On the day he was elected, Mr Netanyahu acquired not just a rival in the president’s residence but another in his own cabinet. Mr Sa’ar, who had been one of his most trusted lieutenants, serving as his cabinet secretary and chief whip before becoming a minister, would never be trusted again. To date, Rivlin’s election as president is the only successful rebellion within Likud against the party leader in all Netanyahu’s long years at Likud’s helm.

One of the most persistent topics of spin put about by the prime minister’s office throughout Rivlin’s presidency was that he and Sa’ar were plotting to carry out “a coup against the elected prime minister”. The rumours were a major reason why Sa’ar took a three-year break from frontline politics in 2014 and finally broke with Likud in late 2020 to found the anti-Netanyahu New Hope right-wing party.

Rivlin was also not averse to briefing against the prime minister, though the spin coming from his inner circle usually had more of a purchase on the truth. Not always, however. One of the accusations often made against Mr Netanyahu was that he was undermining Mr Rivlin because he intended to do “an Erdogan” — move from the prime minister’s office to a greatly enhanced presidency. The truth is that while Mr Netanyahu has always seen himself, and increasingly acted, as a presidential-style leader rather than a first-among-equals prime minister, he never seriously considered running for an office he despises. He knows where the power in Israel resides and was never going to concede any.


Ironically, while Likud has been in power now for almost half of Israel’s history, only two out of Israel’s eleven presidents have been Likudniks. In fact, Netanyahu, despite his own considerable electoral success, has never managed to dictate to the Knesset a presidential candidate of his choice.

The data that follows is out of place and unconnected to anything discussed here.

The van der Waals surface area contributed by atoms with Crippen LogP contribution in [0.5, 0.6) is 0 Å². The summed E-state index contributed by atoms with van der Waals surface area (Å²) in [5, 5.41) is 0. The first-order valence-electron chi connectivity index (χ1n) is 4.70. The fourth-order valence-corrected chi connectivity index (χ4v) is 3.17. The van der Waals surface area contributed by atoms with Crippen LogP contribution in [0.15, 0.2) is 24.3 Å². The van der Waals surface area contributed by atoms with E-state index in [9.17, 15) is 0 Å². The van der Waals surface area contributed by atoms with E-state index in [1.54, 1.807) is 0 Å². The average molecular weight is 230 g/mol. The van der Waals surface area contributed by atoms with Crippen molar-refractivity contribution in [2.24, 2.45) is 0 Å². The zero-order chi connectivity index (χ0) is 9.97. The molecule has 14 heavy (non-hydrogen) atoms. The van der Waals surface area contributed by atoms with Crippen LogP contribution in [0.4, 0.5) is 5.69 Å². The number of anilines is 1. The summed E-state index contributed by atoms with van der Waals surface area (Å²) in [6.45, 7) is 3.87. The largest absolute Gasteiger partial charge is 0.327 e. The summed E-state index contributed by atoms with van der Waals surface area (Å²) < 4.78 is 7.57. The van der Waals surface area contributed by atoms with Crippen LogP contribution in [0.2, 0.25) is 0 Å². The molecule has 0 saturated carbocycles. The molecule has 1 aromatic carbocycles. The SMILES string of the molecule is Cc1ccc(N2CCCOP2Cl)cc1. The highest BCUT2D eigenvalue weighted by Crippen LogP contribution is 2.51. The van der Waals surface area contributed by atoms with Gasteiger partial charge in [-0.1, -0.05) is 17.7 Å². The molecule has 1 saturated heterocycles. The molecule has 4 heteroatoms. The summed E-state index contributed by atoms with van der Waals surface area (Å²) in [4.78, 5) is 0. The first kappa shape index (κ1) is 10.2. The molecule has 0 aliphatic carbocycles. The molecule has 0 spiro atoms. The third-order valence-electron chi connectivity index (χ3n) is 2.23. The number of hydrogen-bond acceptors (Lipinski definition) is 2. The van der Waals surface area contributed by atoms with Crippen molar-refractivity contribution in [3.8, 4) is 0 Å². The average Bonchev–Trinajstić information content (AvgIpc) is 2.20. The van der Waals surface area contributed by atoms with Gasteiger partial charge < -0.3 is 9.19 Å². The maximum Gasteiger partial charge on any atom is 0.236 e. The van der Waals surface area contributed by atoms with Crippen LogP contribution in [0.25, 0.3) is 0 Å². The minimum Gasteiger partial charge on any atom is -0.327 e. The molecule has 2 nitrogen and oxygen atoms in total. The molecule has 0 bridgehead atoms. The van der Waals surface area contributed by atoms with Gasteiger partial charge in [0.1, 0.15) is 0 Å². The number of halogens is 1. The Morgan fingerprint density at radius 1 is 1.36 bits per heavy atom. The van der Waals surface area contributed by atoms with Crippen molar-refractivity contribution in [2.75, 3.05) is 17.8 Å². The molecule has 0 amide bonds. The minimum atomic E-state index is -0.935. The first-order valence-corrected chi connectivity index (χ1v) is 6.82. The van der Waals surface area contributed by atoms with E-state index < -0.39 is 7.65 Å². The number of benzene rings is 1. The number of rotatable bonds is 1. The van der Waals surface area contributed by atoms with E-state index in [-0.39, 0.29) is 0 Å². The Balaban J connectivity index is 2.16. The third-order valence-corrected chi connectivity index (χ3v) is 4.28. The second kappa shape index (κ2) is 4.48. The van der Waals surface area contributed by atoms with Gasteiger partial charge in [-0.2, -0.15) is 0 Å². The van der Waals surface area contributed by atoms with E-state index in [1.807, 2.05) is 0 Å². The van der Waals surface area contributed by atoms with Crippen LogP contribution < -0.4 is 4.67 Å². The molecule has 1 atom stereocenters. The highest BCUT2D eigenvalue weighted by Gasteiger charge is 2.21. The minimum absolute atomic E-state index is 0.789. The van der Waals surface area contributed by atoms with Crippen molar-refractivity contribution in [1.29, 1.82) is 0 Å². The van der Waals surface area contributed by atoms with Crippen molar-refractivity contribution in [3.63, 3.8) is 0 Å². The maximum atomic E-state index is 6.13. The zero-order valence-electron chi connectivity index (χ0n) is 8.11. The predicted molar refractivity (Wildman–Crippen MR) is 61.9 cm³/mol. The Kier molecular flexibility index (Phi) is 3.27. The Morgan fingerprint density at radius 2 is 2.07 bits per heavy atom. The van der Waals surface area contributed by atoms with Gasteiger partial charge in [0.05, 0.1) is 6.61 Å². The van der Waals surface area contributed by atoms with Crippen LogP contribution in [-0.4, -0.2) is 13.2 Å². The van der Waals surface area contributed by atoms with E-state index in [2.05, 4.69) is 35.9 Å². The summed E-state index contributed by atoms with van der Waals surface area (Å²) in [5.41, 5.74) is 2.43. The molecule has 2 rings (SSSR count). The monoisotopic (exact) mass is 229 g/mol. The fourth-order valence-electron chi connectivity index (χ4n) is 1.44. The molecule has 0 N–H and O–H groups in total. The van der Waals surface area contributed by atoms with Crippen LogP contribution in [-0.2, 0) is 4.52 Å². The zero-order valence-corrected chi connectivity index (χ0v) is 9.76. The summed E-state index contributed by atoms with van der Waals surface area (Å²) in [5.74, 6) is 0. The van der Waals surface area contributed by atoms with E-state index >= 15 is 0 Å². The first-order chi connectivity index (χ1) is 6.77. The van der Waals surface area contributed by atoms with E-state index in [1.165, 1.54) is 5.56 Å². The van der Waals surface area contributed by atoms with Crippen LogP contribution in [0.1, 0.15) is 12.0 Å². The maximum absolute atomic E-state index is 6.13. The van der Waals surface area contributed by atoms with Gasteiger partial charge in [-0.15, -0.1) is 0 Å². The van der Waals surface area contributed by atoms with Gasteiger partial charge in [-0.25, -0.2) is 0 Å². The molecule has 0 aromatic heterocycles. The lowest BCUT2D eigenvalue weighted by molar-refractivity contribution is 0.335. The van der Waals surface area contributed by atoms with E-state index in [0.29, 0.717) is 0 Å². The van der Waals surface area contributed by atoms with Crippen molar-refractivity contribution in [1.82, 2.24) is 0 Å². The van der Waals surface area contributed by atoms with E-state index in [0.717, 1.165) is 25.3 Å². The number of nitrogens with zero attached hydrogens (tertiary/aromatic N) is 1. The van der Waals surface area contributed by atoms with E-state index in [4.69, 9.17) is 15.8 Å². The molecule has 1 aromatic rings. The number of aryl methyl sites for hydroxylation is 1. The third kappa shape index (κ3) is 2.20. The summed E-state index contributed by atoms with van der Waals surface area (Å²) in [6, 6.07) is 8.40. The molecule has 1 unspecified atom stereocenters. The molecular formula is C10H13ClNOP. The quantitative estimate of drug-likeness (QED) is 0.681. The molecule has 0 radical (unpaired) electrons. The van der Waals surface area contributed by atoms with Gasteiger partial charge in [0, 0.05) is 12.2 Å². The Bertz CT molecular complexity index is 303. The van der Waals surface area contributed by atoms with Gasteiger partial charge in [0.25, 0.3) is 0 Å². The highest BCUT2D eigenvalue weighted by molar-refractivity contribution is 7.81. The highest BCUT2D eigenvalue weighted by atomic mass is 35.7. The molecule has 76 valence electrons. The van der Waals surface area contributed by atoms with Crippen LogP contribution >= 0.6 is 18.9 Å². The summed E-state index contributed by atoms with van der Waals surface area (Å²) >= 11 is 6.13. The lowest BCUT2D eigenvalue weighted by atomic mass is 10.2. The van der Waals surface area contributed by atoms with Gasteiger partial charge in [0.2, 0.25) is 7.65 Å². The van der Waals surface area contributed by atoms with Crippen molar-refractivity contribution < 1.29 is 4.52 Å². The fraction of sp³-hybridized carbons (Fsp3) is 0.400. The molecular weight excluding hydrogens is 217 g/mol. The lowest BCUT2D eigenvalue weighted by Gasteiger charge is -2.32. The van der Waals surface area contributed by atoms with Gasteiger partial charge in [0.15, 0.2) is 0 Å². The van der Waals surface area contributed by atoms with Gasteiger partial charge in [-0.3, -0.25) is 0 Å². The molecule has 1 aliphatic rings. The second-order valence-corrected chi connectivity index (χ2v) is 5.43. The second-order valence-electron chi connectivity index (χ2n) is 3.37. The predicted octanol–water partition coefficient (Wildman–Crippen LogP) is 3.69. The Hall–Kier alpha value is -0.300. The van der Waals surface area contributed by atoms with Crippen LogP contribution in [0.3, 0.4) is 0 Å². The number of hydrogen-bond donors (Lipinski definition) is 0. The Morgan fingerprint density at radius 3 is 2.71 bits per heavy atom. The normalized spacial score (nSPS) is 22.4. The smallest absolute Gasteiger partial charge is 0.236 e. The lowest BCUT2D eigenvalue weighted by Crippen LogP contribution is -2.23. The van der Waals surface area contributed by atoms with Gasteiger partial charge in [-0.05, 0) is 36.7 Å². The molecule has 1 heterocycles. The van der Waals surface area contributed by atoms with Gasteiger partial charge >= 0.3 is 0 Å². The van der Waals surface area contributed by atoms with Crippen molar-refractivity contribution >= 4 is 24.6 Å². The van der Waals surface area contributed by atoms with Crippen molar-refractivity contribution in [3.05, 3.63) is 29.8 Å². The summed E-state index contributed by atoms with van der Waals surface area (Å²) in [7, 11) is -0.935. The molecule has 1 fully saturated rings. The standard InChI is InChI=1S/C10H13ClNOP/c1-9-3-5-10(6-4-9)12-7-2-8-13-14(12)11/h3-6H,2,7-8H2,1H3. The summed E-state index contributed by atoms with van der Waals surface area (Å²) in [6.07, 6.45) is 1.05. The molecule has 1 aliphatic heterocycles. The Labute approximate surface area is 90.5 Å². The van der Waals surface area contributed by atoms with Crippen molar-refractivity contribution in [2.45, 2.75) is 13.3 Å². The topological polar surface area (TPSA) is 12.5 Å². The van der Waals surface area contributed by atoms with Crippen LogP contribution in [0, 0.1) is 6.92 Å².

The first Likud president, Moshe Katzav, was elected when Ariel Sharon was party leader. That was also the most dismal of Israeli presidencies, ending in Katzav’s indictment for rape and sexual assault.

Rivlin was only the second president from Likud, but it was a very different Likud to Netanyahu’s party. One of Rivlin’s contemporaries from his Jerusalem childhood and early days as a political hack recalled this week that “Rivlin is the only person in Israeli public life still embodying the official title of Likud – ‘a national liberal party’.”

Rivlin’s legacy will have been trying to counteract Netanyahu’s political strategy of divide and rule and offering Israel a less toxic political discourse. But the constraints of the president’s office, overshadowed as it is by the prime minister’s bully pulpit, meant that his influence was limited. He will be remembered as the president of the later Netanyahu era. Not the other way around.

And what of the new president, Isaac ‘Bougie’ Herzog? He will probably leave even less of a mark than his predecessor. Which is not necessarily a bad thing.

Bougie Herzog, former Labour leader and Jewish Agency Chairman, is without doubt the best-prepared president in Israel’s short history. He understands the public aspects and demands of his new job so well, he even added a helpful source-note to the quote from the prayer-book he used in the ‘letter to God’ he pushed between the stones of the Western Wall on the day before his inauguration.

Son of a president and grandson of a chief rabbi, Herzog is a crown-prince in a country without a royal family. He knows his place perfectly and will never step on the toes of Naftali Bennett, Yair Lapid and any other prime minister he serves alongside. He will be the closest thing to Queen Elizabeth II Israel has ever had — a perfect head of state, without a political thought or controversial statement and following the government’s lead to a fault. He could well turn out Israel’s best president ever.